A Victorian mechanics business that serviced a petrol tanker days before it crashed and killed three people in the state’s north east in 2014 has had its fine increased after an appeal.
Wodonga-based company Heavy Mechanics Pty Ltd was sentenced in 2022 after being found guilty of failing to ensure, as far as reasonably practicable, that people other than employees were not exposed to risks to their health and safety.
The mechanics had serviced a petrol tanker in August 2014 that decoupled days later on Wodonga-Yackandandah Road at Staghorn Flat.
The trailer detached and struck two cars.
Peta Cox was in one of the vehicles and Lisa Turner and her four-year-old son, Jack, were in the other.
All three died.
Heavy Mechanics was convicted and fined $210,000, but on Monday the Court of Appeal heard that sentence was “manifestly inadequate”.
Its fine has been increased to $350,000.
The court had previously heard the company had serviced the truck just days before the fatal crash.
A WorkSafe investigation found the tow-eye coupling that connected the prime mover and trailer was excessively worn and had failed under load.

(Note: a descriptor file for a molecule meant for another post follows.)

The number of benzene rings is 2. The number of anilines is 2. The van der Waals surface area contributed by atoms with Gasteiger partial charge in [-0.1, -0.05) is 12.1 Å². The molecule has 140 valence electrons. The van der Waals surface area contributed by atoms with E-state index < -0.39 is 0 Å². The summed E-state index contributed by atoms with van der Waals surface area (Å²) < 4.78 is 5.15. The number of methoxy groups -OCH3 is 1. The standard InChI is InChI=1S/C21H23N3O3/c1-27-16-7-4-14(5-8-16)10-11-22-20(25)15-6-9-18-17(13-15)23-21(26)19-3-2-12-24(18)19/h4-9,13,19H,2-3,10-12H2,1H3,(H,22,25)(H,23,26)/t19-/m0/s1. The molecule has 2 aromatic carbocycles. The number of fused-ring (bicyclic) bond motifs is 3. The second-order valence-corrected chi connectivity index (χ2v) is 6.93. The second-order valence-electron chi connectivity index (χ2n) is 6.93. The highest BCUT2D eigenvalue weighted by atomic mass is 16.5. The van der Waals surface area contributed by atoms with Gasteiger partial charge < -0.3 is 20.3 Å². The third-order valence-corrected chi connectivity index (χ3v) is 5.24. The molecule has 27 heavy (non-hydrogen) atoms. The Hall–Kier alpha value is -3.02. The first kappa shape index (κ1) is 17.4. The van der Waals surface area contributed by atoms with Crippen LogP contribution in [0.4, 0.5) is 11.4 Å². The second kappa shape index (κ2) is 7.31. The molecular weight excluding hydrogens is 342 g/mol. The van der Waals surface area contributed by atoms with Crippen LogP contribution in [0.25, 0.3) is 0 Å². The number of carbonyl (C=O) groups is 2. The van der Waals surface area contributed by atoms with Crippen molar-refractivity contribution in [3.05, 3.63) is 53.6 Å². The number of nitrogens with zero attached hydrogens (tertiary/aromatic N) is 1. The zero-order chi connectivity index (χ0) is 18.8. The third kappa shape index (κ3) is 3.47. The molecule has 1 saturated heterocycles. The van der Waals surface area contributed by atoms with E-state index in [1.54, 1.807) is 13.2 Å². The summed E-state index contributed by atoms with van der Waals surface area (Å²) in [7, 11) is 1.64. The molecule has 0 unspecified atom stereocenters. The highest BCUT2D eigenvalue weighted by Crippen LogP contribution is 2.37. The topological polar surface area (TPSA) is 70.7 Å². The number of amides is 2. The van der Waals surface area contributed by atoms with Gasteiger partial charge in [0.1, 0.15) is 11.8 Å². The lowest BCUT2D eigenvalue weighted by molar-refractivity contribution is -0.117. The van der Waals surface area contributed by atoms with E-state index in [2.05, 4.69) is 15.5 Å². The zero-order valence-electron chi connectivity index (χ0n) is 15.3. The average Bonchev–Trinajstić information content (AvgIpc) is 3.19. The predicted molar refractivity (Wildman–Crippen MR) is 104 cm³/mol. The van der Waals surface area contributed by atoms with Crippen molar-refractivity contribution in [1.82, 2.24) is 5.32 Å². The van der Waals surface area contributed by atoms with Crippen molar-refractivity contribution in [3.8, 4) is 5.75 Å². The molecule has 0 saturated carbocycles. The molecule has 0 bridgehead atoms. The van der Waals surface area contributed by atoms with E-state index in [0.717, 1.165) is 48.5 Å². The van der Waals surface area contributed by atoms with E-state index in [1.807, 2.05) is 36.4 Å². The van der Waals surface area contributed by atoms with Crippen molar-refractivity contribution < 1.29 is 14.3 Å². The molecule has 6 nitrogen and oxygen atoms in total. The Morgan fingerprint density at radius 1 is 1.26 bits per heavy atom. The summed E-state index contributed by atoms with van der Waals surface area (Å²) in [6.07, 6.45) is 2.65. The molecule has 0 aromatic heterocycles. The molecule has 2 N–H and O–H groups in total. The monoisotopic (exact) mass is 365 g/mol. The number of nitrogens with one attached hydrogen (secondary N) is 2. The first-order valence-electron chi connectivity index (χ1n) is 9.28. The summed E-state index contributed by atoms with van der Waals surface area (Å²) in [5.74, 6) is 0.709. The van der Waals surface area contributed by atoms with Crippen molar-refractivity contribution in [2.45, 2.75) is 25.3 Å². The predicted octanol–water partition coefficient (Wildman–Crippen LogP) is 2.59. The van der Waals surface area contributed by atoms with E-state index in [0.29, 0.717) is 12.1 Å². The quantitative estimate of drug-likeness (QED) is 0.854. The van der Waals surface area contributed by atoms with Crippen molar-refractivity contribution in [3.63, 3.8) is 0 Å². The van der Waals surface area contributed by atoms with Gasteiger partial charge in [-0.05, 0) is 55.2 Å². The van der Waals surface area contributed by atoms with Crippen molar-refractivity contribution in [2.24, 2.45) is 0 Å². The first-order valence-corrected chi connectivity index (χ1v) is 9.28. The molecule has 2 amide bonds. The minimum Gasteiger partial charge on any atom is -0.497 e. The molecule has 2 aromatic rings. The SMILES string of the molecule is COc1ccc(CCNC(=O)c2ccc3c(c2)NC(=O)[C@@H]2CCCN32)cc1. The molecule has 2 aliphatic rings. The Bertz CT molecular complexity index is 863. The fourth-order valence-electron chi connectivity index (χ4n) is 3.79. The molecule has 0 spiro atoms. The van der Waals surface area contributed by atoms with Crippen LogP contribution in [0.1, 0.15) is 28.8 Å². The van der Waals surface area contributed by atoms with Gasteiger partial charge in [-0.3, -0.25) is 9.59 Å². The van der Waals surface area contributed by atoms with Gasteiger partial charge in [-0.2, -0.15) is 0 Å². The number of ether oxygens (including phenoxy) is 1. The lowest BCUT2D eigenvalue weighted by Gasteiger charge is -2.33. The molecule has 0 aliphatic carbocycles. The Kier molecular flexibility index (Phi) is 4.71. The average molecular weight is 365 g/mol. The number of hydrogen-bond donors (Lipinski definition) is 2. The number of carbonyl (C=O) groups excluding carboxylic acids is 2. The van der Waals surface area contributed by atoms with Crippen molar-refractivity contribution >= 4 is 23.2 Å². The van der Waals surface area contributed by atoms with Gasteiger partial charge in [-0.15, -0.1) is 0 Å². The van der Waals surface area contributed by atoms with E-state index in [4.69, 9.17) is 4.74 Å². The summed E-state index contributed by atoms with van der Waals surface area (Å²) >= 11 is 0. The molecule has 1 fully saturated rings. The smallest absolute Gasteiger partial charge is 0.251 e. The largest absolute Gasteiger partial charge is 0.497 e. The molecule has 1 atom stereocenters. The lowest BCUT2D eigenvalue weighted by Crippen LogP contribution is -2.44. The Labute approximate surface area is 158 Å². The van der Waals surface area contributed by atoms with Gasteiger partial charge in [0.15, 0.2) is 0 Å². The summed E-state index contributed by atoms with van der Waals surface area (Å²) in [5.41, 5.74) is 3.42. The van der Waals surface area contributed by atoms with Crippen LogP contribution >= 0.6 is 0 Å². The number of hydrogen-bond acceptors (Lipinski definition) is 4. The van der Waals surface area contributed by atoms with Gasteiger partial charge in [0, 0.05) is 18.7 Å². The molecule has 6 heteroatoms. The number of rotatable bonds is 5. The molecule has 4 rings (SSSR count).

It had been used for more than three years, over 350,000 kilometres since 2011 when the company took over servicing the vehicle.
When passing his initial sentence in the County Court of Victoria last year, Judge George Georgiou said he had taken into account the otherwise good reputation of Heavy Mechanics and several other factors including the time between the crash and when WorkSafe Victoria’s investigation was launched, two years later.
He accepted there was no blatant disregard for safety and that the “tug test” had been used by other companies to check whether the coupling was safe or unsafe.
WorkSafe executive director of health and safety, Narelle Beer, said while no penalty could ever make up for the loss of life, the sentence sent a strong message.
“This sentence sends a strong message to duty holders using our roads that they must consider not only the potential risks to themselves and their workers, but also the potential catastrophic impacts on other road users or members of the public,” she said.
She said WorkSafe would not hesitate to appeal against sentences to ensure penalties reflected the terrible cost of ignoring safety obligations.
Heavy Mechanics has been approached for comment.
Source: ABC News